Long Deep Breathing

Long deep breathing is one of the most important foundational tools within the technology of Kundalini Yoga. This seemingly simple exercise promotes benefits across the physical, mental, and spiritual planes. Long deep breathing is often the first exercise taught to new students of Kundalini Yoga since it is such a fundamental component of yogic science.

What It Does

Physically, long deep breathing relaxes and calms the body due to its influence on the parasympathetic nervous system, the part of the body that allows us to experience calm. This is mainly due to its stimulation of the vagus nerve, a key component of the parasympathetic nervous system, and how it’s activated by slow, deep breathing. This pranayama can also reduce and prevent the build-up of toxins in the lungs by encouraging the small air sacs (known as alveoli) to clear.

A growing body of evidence has shown that many kinds of breathing practices can aid in combating addictions, as well as supporting our capacity to manage stress or negative emotions. On a mental level, long deep breathing triggers the release of endorphins that help fight depression. Since it has a relaxing effect, this pranayama assists in breaking subconscious habit patterns and counteracting anxieties, insecurities, and fears. In turn, it allows for a stronger sense of clarity, cool-headedness, and patience. This may be related to the way in which long deep breathing helps to regulate the body's pH levels.

Scientific research has also begun to discover that mental health may be linked to pH imbalances within the body. Therefore, long deep breathing can allow us to handle stressful situations with more grace and composure.

The spiritual effects of long deep breathing are just as important as its physical and mental benefits; it increases the flow of prana and stimulates the pituitary gland to secrete. In yogic terms, this enhances the intuition. These shifts occur within the limbic system of the body to encourage the secretion of stress-reducing hormones.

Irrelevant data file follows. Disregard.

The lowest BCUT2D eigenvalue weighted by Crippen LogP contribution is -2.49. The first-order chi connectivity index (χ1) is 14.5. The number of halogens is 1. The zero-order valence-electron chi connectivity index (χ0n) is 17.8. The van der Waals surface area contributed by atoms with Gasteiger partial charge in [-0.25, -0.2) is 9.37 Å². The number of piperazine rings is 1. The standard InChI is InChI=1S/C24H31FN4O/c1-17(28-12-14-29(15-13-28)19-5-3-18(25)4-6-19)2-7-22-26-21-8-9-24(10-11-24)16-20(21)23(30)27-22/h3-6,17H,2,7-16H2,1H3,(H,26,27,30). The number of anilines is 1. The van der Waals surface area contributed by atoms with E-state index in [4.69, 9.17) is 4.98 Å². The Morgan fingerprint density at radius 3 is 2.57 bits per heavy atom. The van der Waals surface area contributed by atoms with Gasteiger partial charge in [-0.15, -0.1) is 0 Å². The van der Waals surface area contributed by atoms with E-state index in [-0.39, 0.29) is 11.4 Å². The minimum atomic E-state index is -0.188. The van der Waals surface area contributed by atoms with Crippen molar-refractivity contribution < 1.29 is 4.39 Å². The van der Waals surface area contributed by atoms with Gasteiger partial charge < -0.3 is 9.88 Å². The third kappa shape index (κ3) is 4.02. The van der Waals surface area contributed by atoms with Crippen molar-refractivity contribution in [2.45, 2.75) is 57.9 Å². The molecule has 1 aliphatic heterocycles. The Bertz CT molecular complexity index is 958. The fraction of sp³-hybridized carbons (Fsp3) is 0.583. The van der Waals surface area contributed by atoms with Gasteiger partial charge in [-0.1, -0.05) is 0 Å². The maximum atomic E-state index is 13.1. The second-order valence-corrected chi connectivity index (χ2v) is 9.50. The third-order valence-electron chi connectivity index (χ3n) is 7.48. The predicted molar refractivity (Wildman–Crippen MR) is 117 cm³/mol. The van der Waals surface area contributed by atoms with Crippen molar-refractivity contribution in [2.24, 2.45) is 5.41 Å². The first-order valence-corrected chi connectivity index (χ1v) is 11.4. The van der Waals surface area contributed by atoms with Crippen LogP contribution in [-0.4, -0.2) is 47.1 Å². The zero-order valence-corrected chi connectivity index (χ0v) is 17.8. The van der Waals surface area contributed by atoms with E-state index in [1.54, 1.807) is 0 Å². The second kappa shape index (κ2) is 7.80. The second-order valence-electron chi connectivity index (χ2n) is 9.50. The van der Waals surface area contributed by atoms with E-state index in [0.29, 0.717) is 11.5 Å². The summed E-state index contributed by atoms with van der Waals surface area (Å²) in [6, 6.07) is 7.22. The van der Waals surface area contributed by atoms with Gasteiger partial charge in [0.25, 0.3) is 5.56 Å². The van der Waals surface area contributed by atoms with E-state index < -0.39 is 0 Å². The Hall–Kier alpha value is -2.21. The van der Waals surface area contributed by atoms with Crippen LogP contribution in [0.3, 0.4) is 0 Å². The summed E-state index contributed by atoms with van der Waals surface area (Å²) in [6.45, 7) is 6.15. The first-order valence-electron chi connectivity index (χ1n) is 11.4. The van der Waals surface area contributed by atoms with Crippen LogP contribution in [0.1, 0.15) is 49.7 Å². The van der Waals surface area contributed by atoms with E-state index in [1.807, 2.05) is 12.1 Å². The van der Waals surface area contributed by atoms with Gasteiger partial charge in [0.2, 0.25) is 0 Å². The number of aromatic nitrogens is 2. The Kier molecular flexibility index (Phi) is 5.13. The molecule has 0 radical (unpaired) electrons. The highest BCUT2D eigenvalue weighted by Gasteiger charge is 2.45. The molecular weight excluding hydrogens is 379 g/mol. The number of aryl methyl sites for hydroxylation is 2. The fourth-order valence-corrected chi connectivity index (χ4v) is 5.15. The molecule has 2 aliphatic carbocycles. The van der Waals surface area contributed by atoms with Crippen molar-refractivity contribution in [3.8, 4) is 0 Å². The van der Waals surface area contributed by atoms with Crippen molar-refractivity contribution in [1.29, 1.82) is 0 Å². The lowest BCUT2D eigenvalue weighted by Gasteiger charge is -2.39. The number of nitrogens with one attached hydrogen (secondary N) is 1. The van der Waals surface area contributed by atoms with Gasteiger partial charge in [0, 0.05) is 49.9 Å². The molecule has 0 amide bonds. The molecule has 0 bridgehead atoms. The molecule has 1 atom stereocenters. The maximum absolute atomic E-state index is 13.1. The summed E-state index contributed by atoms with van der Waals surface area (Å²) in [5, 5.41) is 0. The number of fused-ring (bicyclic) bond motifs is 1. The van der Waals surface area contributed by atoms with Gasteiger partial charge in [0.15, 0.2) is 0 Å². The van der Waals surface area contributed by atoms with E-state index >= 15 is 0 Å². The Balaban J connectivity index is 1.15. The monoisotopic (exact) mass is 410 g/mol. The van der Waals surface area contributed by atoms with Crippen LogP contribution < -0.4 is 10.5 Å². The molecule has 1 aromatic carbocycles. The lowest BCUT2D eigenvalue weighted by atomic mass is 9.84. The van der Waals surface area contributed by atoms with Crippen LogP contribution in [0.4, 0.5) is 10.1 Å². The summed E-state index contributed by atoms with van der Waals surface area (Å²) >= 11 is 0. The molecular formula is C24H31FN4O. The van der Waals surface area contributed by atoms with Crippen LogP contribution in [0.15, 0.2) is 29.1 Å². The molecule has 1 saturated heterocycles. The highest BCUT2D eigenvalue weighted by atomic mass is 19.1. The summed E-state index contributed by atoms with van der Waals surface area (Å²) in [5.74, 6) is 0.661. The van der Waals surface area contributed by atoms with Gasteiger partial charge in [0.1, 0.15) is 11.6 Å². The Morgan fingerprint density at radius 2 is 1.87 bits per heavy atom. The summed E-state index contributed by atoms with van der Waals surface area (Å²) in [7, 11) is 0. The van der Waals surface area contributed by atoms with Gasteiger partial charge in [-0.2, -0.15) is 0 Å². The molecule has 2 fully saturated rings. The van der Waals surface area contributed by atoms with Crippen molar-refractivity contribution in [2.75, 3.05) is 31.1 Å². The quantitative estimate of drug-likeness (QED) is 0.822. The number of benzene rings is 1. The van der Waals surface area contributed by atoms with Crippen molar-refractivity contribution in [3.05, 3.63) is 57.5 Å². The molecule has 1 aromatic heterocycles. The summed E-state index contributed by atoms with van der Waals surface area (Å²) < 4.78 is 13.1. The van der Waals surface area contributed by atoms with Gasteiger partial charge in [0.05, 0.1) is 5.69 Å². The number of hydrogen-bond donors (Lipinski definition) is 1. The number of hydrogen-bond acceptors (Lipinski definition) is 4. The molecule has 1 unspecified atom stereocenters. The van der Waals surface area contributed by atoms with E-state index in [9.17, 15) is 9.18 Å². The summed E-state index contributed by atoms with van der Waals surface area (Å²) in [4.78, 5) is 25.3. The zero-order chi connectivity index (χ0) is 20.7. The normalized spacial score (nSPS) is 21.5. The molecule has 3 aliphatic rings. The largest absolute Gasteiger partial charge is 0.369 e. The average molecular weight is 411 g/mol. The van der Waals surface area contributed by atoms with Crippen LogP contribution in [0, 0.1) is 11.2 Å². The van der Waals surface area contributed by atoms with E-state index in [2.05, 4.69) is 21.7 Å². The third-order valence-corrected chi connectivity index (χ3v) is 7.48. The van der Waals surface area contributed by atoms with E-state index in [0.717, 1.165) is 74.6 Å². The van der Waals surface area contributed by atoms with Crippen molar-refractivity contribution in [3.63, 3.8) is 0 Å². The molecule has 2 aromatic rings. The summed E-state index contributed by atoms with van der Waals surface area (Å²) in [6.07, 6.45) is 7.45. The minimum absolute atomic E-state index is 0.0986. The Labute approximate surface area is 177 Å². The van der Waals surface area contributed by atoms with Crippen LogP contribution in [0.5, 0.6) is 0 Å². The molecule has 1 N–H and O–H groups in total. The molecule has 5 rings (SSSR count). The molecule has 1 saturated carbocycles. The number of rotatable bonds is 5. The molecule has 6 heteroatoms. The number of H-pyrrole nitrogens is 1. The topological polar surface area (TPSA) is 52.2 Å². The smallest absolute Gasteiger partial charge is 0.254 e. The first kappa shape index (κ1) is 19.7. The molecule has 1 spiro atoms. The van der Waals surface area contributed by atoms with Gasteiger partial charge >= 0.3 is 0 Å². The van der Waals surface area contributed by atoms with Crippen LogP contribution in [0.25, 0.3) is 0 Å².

The Practice

Sit straight on the floor, in a chair, or lie on the back (it is often helpful for beginners to start out on the back). Place one hand on the belly and the other on the chest to feel and connect with the movement of the diaphragm. Breathe through the nose.

Long deep breathing involves the full capacity of the lungs by utilizing all three of its chambers: abdominal or lower, chest or middle, and clavicular or upper. To begin, inhale with the Abdominal Breath by filling the abdomen. Then expand the chest to add the Chest Breath. Finish with the Clavicular Breath, lifting the upper ribs and clavicle. The exhale is the reverse: first the upper deflates, then the middle, and finally the abdomen pulls in and up as the Navel Point pulls back toward the spine. These three sectors come together to form one smooth, continuous motion. 

A good way to practice Long Deep Breathing is to first familiarize yourself with the three parts of the breath individually before putting them together.

Part 1: Abdominal Breath

Place one hand on the Navel Point and one on the center of the chest. Bring your attention to the Navel Point area. Take a slow deep breath by letting the belly relax and expand. The hand on your navel should raise up toward the ceiling if you are lying down, or outward if you are sitting up. As you exhale, gently pull the navel in and up toward the spine. Your hand should travel down or inward. With your other hand, monitor the chest to keep it still and relaxed. Focus on breathing entirely with the lower abdomen.

Very soon you will notice all the muscles involved in this motion.

Part 2: Chest Breath

Keep the diaphragm calm. Do not let the abdomen extend. Inhale slowly using the chest muscles. The chest expands by using the intercostal muscles between the ribs. Do this slowly and focus on the sensation of expansion. Exhale completely but do not use the abdomen. Compare the depth and volume of this breath with the isolated abdominal breath. If you place your hands on the top and bottom portion of the ribs, you can feel how the bottom ribs move more than the top ones. They are the “floating” ribs and are not as fixed to the sternum as the upper ones. Much of the contribution of the ribs and intercostal muscles comes from an expansion outward to the sides of the lower ribs.

Part 3: Clavicular Breath

Contract the navel in and keep the abdomen tight. Lift the chest without inhaling. Now inhale slowly by expanding the shoulders and the collarbone. Exhale as you keep the chest lifted.

Putting the Parts Together

Each section of the breath expansion is distinct. During this practice, it can help to imagine you’re filling a pitcher with water, where your body is the pitcher and the water is air. As you move through each part of the long deep breath, the water in the pitcher gradually increases. This happens in reverse on the exhale: the water is slowly poured out of the pitcher, or the air is gently exhaled from the clavicle, to the chest, to the abdomen.

Continue this exercise for 26 breaths, or 3–31 minutes.